Washing Feet on Maundy Thursday

I feel that priests, bishops, and pope should wash the feet of 12 men from the parish on Holy Thursday.

First, I think it’s a much greater act of humility to wash the feet of those you know than the feet of complete strangers. I personally would much rather wash the feet of strangers at a soup kitchen than the other attorneys in my office.

Second, I think it’s an act of obedience because the General Instructions to the Roman Liturgy direct the officiant to wash the feet of twelve “viri” (men) from the parish. Even if you disagree with the directive, I think it’s a better example of obedience and humility to follow the directive than to choose to do your own way.

And finally, there’s nothing remarkable about washing the feet of male parishioners so there’s less chance the act of humility will be seen by the media and praised. By washing the feet of prisoners or other “outcasts,” you increase the chances that your act of humility will be viewed asan attempt to gain the applause of men, not perform an act of charity.

I’ll be interested to read the various ways that people say their parish does this…:popcorn:

I guess you don’t approve of the Pope’s plans for Holy Thursday then.

According to the Vatican Press Office Italian original / English translation] he will celebrate the Mass of the Lord’s Supper in the chapel of the “Fondazione Don Carlo Gnocchi – Centro Santa Maria della Provvidenza” in Rome. This is a facility for people with disabilities. Participating will be patients, their families, and workers from the center. The facility, which is run by the Catholic foundation “Don Carlo Gnocchi,” has over 150 beds and is also a training center for those who care for and work with people with disabilities.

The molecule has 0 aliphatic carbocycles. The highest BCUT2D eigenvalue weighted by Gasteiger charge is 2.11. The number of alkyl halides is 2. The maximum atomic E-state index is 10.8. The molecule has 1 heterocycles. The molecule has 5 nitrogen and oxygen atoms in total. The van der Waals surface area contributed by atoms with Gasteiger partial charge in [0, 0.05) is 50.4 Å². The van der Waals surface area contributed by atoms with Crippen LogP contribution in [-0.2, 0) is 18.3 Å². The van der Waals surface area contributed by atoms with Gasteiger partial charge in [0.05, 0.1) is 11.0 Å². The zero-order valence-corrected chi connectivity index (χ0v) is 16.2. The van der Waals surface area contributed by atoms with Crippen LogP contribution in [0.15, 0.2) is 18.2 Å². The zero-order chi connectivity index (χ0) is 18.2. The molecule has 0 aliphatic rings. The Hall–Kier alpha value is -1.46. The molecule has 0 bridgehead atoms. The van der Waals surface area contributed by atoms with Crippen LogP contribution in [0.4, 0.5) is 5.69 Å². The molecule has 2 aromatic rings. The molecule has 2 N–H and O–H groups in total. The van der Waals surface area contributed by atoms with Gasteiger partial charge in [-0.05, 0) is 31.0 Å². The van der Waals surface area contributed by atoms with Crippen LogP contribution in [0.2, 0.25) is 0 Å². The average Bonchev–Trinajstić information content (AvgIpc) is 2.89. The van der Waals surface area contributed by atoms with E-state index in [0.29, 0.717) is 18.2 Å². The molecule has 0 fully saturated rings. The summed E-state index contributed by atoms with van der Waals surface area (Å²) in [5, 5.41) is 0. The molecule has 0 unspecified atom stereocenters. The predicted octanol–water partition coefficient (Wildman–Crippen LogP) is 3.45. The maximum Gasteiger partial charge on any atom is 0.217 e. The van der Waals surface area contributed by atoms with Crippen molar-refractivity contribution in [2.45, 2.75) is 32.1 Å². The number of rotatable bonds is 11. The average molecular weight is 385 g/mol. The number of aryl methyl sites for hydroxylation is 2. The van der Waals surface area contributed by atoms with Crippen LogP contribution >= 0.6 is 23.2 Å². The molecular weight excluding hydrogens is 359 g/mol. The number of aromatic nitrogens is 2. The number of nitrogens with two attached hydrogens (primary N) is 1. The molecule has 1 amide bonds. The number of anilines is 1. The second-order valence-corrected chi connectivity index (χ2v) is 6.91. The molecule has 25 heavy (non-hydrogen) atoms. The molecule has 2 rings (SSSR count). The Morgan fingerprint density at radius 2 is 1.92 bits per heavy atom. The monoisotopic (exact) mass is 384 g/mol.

Catholic NEws Service cites a totally different place…a prison.

Or maybe I’m just confusing the articles? :confused:

The article you link to is dated last year. And he did celebrate Mass at a juvenile detention facility. But he has different plans this year.

Ahhhh. my mistake.
But is he still washing men’s feet? or random people?
Just curious

I don’t. It feels like a contrived publicity stunt.

If the world hates you, know that it hated me before you. If you were of the world, the world would love what is its own. Because you are not of the world, therefore the world hates you.

I haven’t seen anything resembling an announcement. My guess is that he will wash the feet of both men and women but we won’t really know until afterward.

Seeing him embrace people who are normally rejected is so inspiring. He sets an example for all of us.

For sure. At my parish we do children.

Maybe if you became a priest you could put all these ideas of yours into play. Not do as I say but rather do as I do.

At my parish, the priests wash the feet of men and women, but not children.

Would you consent to having your feet washed?

Nope, I prefer someone else do it.
Pastors make the decisions anyway.

Actually, washing feet doesn’t have to be done at all. It is optional.